Country’s crappest legislation turns 25 today
Today marks the 25th birthday of the Dangerous Dogs Act 1991 (DDA), a much-hated piece of legislation that’s been marred by controversy throughout its life and is commonly thought of as the worst piece of legislation in modern history.
Law students might remember learning about the DDA as an example of what can happen when parliament doesn’t think about legislation properly.
Many believe the act was rushed through the law-making process in response to a number of high-profile dog attacks on children so, as a knee-jerk reaction, politicians decided to criminalise the ownership of dogs of particular illegal breeds, including pit bull terriers.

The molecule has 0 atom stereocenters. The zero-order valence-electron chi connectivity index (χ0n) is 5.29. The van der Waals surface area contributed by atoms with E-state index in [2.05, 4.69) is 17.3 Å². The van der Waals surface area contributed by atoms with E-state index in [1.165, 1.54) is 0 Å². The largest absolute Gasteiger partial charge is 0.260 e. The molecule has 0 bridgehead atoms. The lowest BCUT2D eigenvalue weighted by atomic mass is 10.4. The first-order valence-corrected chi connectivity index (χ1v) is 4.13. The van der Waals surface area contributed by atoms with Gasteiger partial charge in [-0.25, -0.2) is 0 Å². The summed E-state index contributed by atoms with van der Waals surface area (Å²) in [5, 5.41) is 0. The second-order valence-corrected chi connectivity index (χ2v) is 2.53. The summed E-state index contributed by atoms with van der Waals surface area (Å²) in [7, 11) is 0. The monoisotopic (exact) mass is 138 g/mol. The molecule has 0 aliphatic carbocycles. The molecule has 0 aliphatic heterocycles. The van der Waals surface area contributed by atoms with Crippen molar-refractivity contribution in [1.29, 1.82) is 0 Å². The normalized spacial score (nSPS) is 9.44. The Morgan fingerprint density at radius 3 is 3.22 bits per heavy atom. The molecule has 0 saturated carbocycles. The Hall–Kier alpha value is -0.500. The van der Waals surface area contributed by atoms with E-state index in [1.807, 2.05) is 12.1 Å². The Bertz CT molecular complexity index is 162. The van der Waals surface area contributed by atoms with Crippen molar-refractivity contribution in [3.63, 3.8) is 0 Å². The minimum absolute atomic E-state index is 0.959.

A quarter of a century on, and people are still not happy with the state of play.
Just this week, big name animal charity the RSPCA said adherence to the act causes the “needless” deaths of hundreds of dogs that fall into one of the banned breeds. A few weeks before that, the chief exec of Battersea Dogs and Cats Home, Claire Horton, argued:
[F]or a quarter of a century this legislation has condemned too many innocent dogs to be put to sleep whilst systematically failing to reduce dog attacks in our communities.
Despite these pleas, there are currently no plans to reform the act.
Looks like law students will be learning about this one for years to come.